Signed with only the pseudonym “Savonarola,” this article in the format of a letter to Peruvian academic painter Enrique Domingo Barreda is a response to the article by him published in the same newspaper two days before (1943). [See in the ICAA digital archive these two related texts by Barreda: “Sobre el arte en el Perú: necesidad y obligación” (1289889) and “Algo sobre el arte en el Perú” (1143340)].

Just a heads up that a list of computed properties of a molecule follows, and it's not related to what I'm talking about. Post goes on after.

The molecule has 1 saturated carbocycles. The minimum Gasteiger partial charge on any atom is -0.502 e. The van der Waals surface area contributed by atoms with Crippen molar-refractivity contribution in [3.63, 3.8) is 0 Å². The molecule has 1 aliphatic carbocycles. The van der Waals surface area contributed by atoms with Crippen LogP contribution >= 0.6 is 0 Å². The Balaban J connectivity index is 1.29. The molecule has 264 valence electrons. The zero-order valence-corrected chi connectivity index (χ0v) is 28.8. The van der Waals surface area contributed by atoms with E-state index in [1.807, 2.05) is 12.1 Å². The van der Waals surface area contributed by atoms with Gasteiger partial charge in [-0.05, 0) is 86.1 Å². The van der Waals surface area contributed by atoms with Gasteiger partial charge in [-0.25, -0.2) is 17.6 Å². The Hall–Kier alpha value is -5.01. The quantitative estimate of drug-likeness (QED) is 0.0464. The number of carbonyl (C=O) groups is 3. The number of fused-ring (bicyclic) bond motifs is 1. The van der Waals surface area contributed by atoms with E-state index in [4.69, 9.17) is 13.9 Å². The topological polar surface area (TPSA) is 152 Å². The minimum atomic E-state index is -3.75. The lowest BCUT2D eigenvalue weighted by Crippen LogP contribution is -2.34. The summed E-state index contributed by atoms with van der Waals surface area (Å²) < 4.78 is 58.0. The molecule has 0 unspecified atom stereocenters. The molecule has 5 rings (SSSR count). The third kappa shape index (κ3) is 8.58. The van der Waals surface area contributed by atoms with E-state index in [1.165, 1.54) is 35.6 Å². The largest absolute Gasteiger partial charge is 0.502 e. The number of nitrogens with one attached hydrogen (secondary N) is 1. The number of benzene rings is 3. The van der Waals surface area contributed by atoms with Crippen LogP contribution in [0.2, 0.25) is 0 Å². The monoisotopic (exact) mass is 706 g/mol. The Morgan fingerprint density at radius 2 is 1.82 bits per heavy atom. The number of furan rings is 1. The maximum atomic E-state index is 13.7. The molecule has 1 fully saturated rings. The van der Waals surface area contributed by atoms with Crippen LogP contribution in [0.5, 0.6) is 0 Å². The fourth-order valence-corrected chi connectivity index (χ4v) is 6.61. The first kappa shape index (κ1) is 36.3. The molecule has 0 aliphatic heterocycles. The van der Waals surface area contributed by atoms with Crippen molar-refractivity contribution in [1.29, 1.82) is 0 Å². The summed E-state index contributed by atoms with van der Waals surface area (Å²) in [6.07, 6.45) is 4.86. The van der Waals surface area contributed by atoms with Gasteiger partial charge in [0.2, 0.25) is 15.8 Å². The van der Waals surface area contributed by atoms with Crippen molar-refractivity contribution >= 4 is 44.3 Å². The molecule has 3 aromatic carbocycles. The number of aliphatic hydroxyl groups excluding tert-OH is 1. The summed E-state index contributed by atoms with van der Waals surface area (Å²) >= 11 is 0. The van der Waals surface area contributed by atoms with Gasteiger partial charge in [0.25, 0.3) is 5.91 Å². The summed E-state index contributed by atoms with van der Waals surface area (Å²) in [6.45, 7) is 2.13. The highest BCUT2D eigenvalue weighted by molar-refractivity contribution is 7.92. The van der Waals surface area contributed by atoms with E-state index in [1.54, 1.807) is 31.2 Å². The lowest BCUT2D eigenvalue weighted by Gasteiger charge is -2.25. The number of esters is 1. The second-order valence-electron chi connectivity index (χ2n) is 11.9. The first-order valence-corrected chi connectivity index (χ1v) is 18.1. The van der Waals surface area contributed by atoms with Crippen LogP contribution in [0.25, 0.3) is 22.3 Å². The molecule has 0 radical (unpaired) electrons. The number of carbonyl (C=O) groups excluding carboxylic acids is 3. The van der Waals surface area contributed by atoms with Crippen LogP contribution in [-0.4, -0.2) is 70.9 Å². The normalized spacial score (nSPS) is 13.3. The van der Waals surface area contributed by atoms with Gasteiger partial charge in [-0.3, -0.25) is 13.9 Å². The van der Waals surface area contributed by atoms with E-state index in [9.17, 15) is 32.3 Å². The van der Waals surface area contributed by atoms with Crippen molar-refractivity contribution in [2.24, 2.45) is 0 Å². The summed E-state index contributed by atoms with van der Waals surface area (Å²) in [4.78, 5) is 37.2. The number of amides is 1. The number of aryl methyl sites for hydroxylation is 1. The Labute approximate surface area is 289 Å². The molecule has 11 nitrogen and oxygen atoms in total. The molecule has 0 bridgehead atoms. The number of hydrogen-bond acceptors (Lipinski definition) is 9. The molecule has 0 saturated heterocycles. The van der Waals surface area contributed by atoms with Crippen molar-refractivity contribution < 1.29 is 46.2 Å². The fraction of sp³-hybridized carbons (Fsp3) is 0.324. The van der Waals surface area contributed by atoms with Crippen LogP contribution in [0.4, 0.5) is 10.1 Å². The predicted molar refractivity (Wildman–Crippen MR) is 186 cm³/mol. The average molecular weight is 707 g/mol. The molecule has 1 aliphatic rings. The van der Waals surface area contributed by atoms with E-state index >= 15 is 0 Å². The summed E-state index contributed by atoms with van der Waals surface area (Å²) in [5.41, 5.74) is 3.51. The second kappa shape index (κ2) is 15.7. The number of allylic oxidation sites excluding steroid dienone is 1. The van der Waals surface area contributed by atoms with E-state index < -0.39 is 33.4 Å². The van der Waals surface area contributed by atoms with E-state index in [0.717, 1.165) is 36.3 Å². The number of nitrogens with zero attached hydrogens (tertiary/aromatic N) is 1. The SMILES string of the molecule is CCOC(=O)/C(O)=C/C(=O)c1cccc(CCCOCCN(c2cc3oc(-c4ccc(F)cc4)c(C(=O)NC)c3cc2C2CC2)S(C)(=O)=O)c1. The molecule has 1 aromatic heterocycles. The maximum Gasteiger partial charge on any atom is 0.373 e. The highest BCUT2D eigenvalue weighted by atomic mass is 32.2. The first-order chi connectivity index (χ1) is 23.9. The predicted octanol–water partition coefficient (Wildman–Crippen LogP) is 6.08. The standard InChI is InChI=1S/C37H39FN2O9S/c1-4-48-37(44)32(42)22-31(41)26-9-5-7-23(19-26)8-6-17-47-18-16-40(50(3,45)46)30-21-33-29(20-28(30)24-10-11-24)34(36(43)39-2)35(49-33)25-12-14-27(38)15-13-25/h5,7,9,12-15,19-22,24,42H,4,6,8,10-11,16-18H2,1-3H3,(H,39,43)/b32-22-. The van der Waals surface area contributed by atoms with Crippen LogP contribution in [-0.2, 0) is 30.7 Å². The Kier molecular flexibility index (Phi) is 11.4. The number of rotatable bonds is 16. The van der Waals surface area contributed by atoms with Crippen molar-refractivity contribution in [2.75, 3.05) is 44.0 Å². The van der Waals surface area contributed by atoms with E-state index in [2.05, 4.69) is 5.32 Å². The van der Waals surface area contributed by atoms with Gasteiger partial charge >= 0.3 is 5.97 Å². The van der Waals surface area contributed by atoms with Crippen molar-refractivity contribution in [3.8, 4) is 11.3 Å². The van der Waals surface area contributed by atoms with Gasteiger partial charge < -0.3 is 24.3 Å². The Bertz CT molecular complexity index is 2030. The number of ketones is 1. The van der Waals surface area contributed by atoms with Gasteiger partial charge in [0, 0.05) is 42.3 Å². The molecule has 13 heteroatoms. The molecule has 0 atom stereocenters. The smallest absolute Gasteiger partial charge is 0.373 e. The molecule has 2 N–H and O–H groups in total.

In 1943, after a period when there was almost no governmental support for the arts, the I Salón Municipal de Lima was launched as an attempt to remedy that situation. A great many artists abstained from participating in the event, however, due to the largely conservative jurors, among them Enrique Domingo Barreda, an influential academic painter. Although Barreda’s critical reflection on the salon was based on an attack on Indianism, the reigning tendency in Peruvian painting at the time, his critiques encompassed as well the academic criteria used to allocate awards. Supporters of modern art like Juan Ríos and Raúl María Pereira (1916–2007) criticized the triumph of the “photographic” style of José Gutiérrez Infantas (1897–1997), who was defended by conservative intellectual Mercedes Gallagher de Parks (1883–1950). Pereira’s rebuttal cast doubt on the legitimacy of the academicism of the day; he tacitly intended to posit a necessary tie between art and modernity. Paradoxically, the academic bent of the salon evidenced the final retreat of that tendency from the Peruvian scene, though Indianist critics and artists had played a role, albeit a minor one, in the previous decade. The modernist advance had considerable influence on the withdrawal of government support for pictorial Indianism; the founder of that movement, José Sabogal (1888–1956), was soon removed from his post as director of the Escuela Nacional de Bellas Artes.